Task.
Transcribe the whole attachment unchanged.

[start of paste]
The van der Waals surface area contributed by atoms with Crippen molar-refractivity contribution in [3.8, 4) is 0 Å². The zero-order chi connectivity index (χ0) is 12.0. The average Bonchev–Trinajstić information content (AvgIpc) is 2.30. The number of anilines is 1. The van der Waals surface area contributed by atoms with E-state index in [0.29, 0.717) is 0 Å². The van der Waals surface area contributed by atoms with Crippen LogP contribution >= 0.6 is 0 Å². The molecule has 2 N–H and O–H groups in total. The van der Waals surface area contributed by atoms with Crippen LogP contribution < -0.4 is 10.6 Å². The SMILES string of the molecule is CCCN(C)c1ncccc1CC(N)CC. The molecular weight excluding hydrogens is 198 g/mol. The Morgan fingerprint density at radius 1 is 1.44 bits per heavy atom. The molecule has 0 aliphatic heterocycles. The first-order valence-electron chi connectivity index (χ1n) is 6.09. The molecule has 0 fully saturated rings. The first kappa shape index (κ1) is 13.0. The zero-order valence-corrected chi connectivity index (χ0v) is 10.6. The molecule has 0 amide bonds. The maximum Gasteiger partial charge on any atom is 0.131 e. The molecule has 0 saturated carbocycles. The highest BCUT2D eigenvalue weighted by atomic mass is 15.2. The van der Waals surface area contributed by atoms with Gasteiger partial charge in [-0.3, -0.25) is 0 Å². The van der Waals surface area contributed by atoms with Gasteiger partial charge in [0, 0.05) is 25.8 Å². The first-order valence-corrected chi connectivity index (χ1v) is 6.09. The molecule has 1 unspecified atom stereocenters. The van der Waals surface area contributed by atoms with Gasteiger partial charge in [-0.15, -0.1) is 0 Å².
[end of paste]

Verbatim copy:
The van der Waals surface area contributed by atoms with Crippen molar-refractivity contribution in [3.8, 4) is 0 Å². The zero-order chi connectivity index (χ0) is 12.0. The average Bonchev–Trinajstić information content (AvgIpc) is 2.30. The number of anilines is 1. The van der Waals surface area contributed by atoms with E-state index in [0.29, 0.717) is 0 Å². The van der Waals surface area contributed by atoms with Crippen LogP contribution >= 0.6 is 0 Å². The molecule has 2 N–H and O–H groups in total. The van der Waals surface area contributed by atoms with Crippen LogP contribution < -0.4 is 10.6 Å². The SMILES string of the molecule is CCCN(C)c1ncccc1CC(N)CC. The molecular weight excluding hydrogens is 198 g/mol. The Morgan fingerprint density at radius 1 is 1.44 bits per heavy atom. The molecule has 0 aliphatic heterocycles. The first-order valence-electron chi connectivity index (χ1n) is 6.09. The molecule has 0 fully saturated rings. The first kappa shape index (κ1) is 13.0. The zero-order valence-corrected chi connectivity index (χ0v) is 10.6. The molecule has 0 amide bonds. The maximum Gasteiger partial charge on any atom is 0.131 e. The molecule has 0 saturated carbocycles. The highest BCUT2D eigenvalue weighted by atomic mass is 15.2. The van der Waals surface area contributed by atoms with Gasteiger partial charge in [-0.3, -0.25) is 0 Å². The van der Waals surface area contributed by atoms with Gasteiger partial charge in [0, 0.05) is 25.8 Å². The first-order valence-corrected chi connectivity index (χ1v) is 6.09. The molecule has 1 unspecified atom stereocenters. The van der Waals surface area contributed by atoms with Gasteiger partial charge in [-0.15, -0.1) is 0 Å².